All posts tagged: Poetry Feature

Tesserae Poetry Feature: Part Two

The Common brings you a special two-part series as a preview to Tesserae: Poetry of CommunityA Reading & Celebration of Immigrants & New Americans, coming up on Sunday, April 22 3:30–5pm at The Parlor Room in Northampton, MA; free admission. You can view Part One of the series here.

Part Two – featuring poems by Tamiko Beyer, Leslie Marie Aguilar, and Oliver de la Paz.

Tesserae Flyer

Julia PikeTesserae Poetry Feature: Part Two

Tesserae Poetry Feature: Part One

The Common brings you a special two-part series as a preview to Tesserae: Poetry Of CommunityA Reading & Celebration Of Immigrants & New Americans, coming up on Sunday, April 22 3:30–5pm at The Parlor Room in Northampton, MA; free admission.

Part One – featuring poems by Kirun Kapur, María Luisa Arroyo, and Ocean Vuong.

tesserae flyer

Julia PikeTesserae Poetry Feature: Part One

March 2018 Poetry Feature: Print Preview

In March we welcome three poets new to our pages; all three have work forthcoming in the print journal, as well.


Zero Slave Teeth

On the radio I hear about George Washington’s teeth.
A guest says what do you think his teeth were and a host
says wood. I’ve read about Waterloo teeth, how we prowled
battlefields, plucked teeth from young French corpses,
wired them up to make fresh rich people mouths.
I figure we’re about to learn the founding father’s teeth
were from his soldiers. But it’s worse than that: slave teeth.
I post this on Facebook, asking what might the reparations
be for having your teeth pulled, having to see your teeth
every day in your owner’s stupid mouth. Melodie posts a comic
from The Oatmeal: this is old news, the slave teeth thing, also
that people LOSE THEIR MINDS denying it.  She posts
the comic and we watch the losing of minds unfold.
He had a wooden tooth (teeth). . . zero slave teeth,
some stranger says, calls me stupid cunt on my dad’s page.
My DAD. Zero slave teeth.  No innocents on death row.  No
lynchings, not all men. Everybody crying rape, not all slave
owners were bad. Sally Hemmings? In love. Three hots
and a cot.  Must be nice! FREEDOM FREEDOM USA!

Three-time Pushcart prize winner Jill McDonough is the recipient of Lannan, NEA, Cullman Center, and Stegner fellowships.  Her most recent book is
Reaper (Alice James, 2017); Here All Night, her fifth collection, is forthcoming from Alice James Books.  She teaches in the MFA program at UMass-Boston and directs 24PearlStreet, the Fine Arts Work Center online.



The Home Makers 

They ran in the night
three adults, three kids
What did you bring with you?
Potato sacks for warmth
Matches? No, no matches
nothing easier to spot
than a flame

The village burned. Inside them
pillars collapsed, bodies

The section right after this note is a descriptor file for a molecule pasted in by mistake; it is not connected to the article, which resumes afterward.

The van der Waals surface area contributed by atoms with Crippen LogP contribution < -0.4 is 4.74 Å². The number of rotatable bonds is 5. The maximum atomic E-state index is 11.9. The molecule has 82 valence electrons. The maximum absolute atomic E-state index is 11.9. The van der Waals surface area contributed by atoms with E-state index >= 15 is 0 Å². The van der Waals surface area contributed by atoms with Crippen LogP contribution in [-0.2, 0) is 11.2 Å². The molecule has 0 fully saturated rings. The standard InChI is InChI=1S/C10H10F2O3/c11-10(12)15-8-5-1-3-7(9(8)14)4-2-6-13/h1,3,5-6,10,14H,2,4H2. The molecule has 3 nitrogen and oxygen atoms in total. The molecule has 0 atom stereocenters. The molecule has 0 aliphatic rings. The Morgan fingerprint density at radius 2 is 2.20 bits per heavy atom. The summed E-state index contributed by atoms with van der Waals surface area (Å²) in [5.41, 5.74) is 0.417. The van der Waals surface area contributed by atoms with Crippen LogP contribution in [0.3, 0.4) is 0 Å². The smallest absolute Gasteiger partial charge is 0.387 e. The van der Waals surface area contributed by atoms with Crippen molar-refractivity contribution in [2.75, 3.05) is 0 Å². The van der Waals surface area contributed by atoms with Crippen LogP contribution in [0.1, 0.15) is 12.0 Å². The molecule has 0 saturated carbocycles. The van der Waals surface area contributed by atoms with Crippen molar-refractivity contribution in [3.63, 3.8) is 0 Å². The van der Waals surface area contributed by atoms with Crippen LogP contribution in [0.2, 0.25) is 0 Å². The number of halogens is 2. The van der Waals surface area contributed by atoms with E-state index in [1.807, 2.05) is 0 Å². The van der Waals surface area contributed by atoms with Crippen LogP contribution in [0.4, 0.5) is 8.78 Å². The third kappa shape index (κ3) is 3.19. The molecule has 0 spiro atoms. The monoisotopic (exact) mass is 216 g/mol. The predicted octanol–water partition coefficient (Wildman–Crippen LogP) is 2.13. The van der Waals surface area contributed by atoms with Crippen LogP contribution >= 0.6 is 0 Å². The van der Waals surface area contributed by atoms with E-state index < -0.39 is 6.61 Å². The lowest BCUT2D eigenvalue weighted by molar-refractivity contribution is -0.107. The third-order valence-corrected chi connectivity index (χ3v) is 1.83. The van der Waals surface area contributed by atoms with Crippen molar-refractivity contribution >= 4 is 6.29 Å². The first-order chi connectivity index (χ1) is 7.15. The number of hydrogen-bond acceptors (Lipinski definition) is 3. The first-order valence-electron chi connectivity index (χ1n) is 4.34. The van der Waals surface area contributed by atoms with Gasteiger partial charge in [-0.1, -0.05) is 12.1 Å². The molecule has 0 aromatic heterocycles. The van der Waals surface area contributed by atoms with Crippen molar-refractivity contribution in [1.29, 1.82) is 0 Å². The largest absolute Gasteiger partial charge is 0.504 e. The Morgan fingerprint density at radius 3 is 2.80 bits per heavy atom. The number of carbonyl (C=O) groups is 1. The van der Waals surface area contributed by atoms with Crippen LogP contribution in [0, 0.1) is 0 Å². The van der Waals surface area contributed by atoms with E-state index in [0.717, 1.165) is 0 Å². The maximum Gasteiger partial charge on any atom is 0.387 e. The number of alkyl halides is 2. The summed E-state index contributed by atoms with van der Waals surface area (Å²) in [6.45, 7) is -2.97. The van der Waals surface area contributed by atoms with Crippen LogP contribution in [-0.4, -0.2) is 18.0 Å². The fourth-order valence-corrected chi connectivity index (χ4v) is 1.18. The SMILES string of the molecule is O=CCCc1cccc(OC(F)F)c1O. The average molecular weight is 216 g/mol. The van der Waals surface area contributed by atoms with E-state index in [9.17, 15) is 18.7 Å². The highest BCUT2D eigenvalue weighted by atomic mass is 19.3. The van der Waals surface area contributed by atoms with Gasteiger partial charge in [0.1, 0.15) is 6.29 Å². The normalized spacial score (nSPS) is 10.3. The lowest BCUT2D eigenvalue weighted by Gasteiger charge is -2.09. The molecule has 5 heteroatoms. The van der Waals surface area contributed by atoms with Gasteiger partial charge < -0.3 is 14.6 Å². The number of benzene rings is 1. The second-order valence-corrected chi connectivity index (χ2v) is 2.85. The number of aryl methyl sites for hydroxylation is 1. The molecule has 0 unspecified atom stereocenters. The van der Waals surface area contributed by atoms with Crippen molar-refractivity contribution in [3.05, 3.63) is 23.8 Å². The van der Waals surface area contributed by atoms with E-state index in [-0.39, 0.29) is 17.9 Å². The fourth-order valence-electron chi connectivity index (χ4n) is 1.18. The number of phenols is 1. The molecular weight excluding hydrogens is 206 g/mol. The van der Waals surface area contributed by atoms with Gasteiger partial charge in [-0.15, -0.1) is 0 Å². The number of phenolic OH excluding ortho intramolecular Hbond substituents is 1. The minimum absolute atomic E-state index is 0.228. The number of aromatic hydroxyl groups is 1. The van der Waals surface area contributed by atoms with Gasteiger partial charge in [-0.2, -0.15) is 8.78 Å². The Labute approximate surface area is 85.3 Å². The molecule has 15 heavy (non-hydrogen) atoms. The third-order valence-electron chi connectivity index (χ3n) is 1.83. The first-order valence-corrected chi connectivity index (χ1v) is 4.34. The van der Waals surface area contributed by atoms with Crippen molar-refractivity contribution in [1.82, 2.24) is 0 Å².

got scorched, apples cooked
on tree branches. They knocked on
the first door they found
No one there seemed surprised
We were expecting you

Within the next few days
they looked for survivors
the teenage girl who ran by their house
a bullet lodged in her neck
yelling, hide!
the old man who happened to be sorting
potatoes in the cellar

Anyone else, I ask
Also a couple that went into the woods
to make love. Both men had families
little kids
Kids make it hard to escape
How do you explain to a baby
Stay quiet, you’ll get us all killed

They went back
First to bury the dead
Then for more mundane things
their kitchen garden, intact for the most part
the cellar with potatoes, jars
of jelly and moonshine, coarse peasant jewelry
buried in the yard

The beehives burnt down
The fruit trees were ruined
But the stone foundation, the water well
some iron tools from the shed –
those they could use
They moved back and started
making it a home again

The large brick oven endured
a blackened lung, the body that housed it gone
They started building walls to enclose it
Our home, it’s barely visible, their mother would say
walls and roof thin as a membrane
under an egg shell

But if you stay quiet
you will feel it forming
a soft explosion in slow motion
a rippling fire
ripping through your ribcage
folding you in

Oksana Maksymchuk writes and translates poetry. Her writing appeared in 
Words Without Borders, Poetry International, Modern Poetry in Translation, Los Angeles Review of Books, New Orleans Review, Salamander, Cimarron Reviewand elsewhere. She won first place in the 2004 Richmond Lattimore and in 2014 Joseph Brodsky-Stephen Spender translation competitions. Most recently, she co-edited Words for War: New Poems from Ukraine (Academic Studies Press, 2017). Maksymchuk teaches philosophy at the University of Arkansas.




Today I’m your age when you first saw my careful chin,
my freckles in your Sunday school class,
when you took my hand from my father’s, tickled me.
Did I laugh then,
as you promised me your salvation?
Can you believe I still feel your fingers sear
the soft of my thigh when I sit in class, in church.
Do you believe I still go to church?
I’m sitting in bed where a woman has chosen to sleep
beside me, whom I’ve told I’m slow to kindle
within me what I would not have burn
so close to what you left.
Do you see her temple
rest against my leg? Listen, how cavernous
her breath, how vast we are,
how little room for anything else.
Watch how she touches me, the nail of her little finger